And it’s not even close. 360 Architecture released two visions for the stadium that will eventually replace the still-young Georgia Dome. As Jason Kirk wrote in SB Nation, the whole thing is insane. Two concepts are being considered. The first is a fairly common stadium design called the Solarium. The catch is that instead of have the roof move on tracks to open a small sunroof, the roof and exterior walls are on hinges (with supporting tracks on the ends) that pull back to open a much larger area to the elements. The stadium also has a trick seating bowl where some of the corner sections collapse, allowing the end zones to be pulled in for a “tighter” basketball bowl.
The second concept, named Pantheon, is much bolder in terms of design, with numerous triangles that, when put together, resemble a very ominous spaceship. Key to the mindblowing nature of what 360’s done is that the roof opens like an iris. It’s beautiful to watch and at the same time very scary. Who’s coming in through the open iris, God or our new alien overlords (who I, for one, welcome)?
Either roof design presents some new practical challenges. Can the hinged roof reliably provide a weatherproof seal? That might be tough. And the iris design is completely new, novel, and unproven. It’s composed of eight separate triangular roof elements that overlap and appear to have their own motors and tracks. That’s an engineering challenge to put it lightly. 360 explains that this roof has smaller, lighter elements that move shorter distances, which should in theory make it cheaper to build and operate. Who knows, maybe it’ll work well? Then again, maybe it’ll work like the The Big Owe or the initially problem-plagued system at Miller Park.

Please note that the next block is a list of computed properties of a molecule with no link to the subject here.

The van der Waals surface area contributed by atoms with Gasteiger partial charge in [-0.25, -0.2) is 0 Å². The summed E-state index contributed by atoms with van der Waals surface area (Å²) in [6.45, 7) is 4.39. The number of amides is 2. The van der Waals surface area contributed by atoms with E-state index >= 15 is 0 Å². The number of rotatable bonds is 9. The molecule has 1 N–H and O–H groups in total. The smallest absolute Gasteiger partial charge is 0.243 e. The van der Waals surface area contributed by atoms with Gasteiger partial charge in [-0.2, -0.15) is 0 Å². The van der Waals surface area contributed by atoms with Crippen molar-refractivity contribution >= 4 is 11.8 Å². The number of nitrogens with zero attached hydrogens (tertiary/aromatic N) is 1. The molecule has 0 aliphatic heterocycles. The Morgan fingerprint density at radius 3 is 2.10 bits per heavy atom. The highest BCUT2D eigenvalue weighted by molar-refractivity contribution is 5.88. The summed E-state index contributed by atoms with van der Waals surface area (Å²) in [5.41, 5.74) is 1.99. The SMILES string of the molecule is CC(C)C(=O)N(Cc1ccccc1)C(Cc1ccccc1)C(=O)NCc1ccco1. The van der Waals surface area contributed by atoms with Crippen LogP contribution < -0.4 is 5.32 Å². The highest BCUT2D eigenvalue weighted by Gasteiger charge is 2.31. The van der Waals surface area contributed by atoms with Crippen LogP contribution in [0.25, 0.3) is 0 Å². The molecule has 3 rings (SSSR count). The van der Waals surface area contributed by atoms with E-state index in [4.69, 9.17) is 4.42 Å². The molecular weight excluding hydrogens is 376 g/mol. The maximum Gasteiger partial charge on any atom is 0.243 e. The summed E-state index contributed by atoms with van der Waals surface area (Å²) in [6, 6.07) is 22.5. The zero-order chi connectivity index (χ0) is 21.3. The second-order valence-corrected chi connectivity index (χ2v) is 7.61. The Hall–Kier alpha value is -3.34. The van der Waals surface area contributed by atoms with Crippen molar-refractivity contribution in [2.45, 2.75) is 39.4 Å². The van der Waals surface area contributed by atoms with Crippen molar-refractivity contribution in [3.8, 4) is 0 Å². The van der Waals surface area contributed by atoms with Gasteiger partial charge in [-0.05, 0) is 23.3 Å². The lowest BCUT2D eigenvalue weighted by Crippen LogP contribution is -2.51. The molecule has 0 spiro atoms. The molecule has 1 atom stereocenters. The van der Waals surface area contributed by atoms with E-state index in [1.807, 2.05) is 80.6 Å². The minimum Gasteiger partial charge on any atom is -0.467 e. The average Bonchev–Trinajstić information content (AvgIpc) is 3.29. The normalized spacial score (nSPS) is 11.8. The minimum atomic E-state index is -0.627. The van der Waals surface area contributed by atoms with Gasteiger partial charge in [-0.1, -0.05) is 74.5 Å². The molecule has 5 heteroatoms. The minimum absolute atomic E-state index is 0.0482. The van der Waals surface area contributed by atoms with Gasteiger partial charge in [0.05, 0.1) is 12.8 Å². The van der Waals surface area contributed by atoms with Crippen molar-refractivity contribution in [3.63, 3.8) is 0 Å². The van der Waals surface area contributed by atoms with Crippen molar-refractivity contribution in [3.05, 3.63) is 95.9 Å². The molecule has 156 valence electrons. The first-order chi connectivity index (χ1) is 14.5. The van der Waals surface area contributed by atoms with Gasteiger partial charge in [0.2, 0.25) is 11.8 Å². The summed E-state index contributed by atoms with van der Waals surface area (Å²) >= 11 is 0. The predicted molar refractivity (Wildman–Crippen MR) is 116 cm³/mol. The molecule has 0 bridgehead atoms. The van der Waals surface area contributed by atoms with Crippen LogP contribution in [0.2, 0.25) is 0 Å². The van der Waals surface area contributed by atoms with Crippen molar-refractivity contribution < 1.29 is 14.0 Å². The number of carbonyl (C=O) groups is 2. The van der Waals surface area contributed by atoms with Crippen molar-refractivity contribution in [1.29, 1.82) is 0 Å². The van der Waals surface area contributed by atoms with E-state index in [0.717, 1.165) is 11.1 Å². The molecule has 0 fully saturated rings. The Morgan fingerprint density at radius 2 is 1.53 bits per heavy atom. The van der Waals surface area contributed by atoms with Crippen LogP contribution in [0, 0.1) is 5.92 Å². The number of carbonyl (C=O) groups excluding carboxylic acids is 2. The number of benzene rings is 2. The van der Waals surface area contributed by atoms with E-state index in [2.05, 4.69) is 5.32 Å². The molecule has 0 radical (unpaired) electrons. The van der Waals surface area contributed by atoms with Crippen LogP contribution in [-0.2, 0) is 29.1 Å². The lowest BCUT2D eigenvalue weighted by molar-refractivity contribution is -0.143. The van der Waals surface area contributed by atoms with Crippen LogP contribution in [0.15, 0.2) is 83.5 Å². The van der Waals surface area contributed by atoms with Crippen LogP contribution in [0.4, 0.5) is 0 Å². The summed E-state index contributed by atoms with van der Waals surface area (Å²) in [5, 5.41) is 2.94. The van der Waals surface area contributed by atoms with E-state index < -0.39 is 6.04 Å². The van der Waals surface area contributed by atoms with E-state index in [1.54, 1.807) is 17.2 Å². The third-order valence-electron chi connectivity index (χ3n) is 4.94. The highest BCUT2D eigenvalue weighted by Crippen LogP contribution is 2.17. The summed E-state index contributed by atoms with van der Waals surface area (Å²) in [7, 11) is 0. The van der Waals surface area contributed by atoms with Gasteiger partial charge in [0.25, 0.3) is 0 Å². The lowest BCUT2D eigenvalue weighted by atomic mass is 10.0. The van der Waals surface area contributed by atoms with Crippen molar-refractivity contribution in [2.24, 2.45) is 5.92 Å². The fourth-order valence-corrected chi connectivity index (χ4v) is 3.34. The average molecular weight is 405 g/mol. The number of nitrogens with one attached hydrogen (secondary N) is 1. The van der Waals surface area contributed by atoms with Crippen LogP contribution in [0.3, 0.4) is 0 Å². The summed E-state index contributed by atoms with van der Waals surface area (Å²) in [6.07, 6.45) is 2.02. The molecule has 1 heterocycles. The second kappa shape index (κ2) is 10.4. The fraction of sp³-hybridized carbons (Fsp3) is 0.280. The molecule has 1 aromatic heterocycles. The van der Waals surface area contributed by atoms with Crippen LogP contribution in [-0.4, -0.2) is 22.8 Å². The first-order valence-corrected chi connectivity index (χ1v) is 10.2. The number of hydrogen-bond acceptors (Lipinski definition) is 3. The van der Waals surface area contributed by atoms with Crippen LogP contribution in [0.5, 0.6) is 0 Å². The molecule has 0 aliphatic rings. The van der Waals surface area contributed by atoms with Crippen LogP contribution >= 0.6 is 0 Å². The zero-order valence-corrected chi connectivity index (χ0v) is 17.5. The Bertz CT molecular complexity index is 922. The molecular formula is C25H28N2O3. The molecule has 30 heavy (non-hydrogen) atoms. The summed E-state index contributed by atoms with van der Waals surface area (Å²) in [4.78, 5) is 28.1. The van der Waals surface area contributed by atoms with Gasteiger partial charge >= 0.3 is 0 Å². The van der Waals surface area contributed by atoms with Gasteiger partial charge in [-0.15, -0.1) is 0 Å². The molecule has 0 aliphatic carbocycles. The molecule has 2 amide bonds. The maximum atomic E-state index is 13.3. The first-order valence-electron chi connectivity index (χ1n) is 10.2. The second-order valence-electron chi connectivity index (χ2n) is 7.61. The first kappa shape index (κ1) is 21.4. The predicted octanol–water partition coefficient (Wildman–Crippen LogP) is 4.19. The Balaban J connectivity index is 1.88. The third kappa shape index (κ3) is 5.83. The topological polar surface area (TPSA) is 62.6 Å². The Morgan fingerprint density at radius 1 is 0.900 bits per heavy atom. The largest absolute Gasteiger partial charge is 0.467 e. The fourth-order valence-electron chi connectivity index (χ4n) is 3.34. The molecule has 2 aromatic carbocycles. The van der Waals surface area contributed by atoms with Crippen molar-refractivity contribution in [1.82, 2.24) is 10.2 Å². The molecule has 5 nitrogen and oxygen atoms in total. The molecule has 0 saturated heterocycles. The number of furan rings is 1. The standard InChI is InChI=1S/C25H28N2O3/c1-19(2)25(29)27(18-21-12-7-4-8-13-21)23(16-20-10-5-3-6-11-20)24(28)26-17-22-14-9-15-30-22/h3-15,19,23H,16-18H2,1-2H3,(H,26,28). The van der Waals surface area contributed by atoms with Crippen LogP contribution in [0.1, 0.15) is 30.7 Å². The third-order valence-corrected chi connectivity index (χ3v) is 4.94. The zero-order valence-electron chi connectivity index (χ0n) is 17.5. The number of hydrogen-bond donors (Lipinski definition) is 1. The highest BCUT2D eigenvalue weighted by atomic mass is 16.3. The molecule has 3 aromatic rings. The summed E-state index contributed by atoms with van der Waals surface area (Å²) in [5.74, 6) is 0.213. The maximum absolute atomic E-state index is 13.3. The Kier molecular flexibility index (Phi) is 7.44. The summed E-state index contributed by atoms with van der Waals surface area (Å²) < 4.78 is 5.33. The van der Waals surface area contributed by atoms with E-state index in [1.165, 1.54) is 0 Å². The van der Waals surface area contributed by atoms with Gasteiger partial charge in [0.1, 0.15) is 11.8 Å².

Other innovations are being considered, such as movable walls that can allow suites to be resized on demand, and a club concept called “The 100 Yard Bar” with a display (and bar) that runs the full length of the field. (Check out the Georgia World Congress Center’s site devoted to stadium development for presentations by the GWCC and 360.)
No, this doesn’t change my mind that the Georgia Dome doesn’t need to be replaced. It’s still a perfectly good football and basketball venue. Of course, if either the Solarium or Pantheon get built, I’ll definitely hop on a Delta flight to Atlanta to bathe in the new ambience.